Making connections more manageable

For the past few weeks off and on, as part of Proven Scaling‘s project to improve the MySQL server, I’ve been helping Joel Seligstein to really dig into the MySQL source code and add some features, in preparation for a much bigger feature coming up (more on that at a future date). He has now finished three smaller projects that have been on Proven Scaling’s and my own to-do list for quite some time: SET CONNECTION STATUS status, KILL connection_id WITH QUERY query_id, and SHOW ... FOR CONNECTION connection_id.1


This patch adds a new SET CONNECTION STATUS status command, which allows each session to set a status which will be shown in a new Status column in SHOW FULL PROCESSLIST.

This allows a administrators to gain a bit more insight into complex multi-tier architectures, by having essentially a comment for each database connection. In SET CONNECTION STATUS, the status argument may be a complex expression, so CONCAT() and other string manipulations may be used. The current connection status may be retrieved with CONNECTION_STATUS(). Some things which I could imagine putting in the connection status are:

  • in pool — See at a glance which connections are idle in the connection pool, and which are checked out.
  • GET /foo.php — Easily see what request each connection is responsible for.
  • apache pid 672 — Allow you to easily correlate activity on a given server with activity on MySQL, without having to use netstat and friends to track things down.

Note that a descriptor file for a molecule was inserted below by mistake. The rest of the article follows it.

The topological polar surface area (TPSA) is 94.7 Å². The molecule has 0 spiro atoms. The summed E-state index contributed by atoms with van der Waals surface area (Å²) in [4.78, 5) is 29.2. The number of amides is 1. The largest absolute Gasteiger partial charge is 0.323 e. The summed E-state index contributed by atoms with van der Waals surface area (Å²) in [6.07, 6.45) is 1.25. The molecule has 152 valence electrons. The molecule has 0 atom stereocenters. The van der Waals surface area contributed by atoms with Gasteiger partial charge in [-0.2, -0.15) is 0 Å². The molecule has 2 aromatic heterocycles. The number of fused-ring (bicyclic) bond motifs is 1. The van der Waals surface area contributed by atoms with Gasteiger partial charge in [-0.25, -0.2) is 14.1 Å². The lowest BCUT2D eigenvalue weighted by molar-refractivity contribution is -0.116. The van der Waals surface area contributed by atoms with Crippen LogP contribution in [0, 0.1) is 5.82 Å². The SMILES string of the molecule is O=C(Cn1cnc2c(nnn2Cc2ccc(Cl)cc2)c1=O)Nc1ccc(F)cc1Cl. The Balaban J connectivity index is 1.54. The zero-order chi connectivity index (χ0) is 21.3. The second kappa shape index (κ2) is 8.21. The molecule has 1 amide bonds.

Of course, there are many more creative people than me to figure out things to do with this useful feature!

KILL thread_id WITH QUERY query_id

In order to make this command useful, the query_id first had to be exposed in SHOW FULL PROCESSLIST. When WITH QUERY query_id is specified in a KILL command, KILL checks that the connection is still executing the query_id you’ve specified (and locks to ensure that it does not start a new query) before killing it. This solves a well-known race condition between SHOW PROCESSLIST and KILL, where the connection may have moved on to a potentially dangerous query to kill, such as a non-transactional UPDATE.

SHOW ... FOR CONNECTION connection_id

This patch extends the SHOW VARIABLES and SHOW STATUS commands with a FOR CONNECTION connection_id clause, which allows a user with either the same credentials as the connection, or with the SUPER privilege to view the connection’s status and variables.

All of these features will be great for debugging production systems, where it can be difficult or impossible to get any insight into what is happening at any given moment in time.

Thanks, Joel, for the hard work!

1 All three patches are against 5.0.26.

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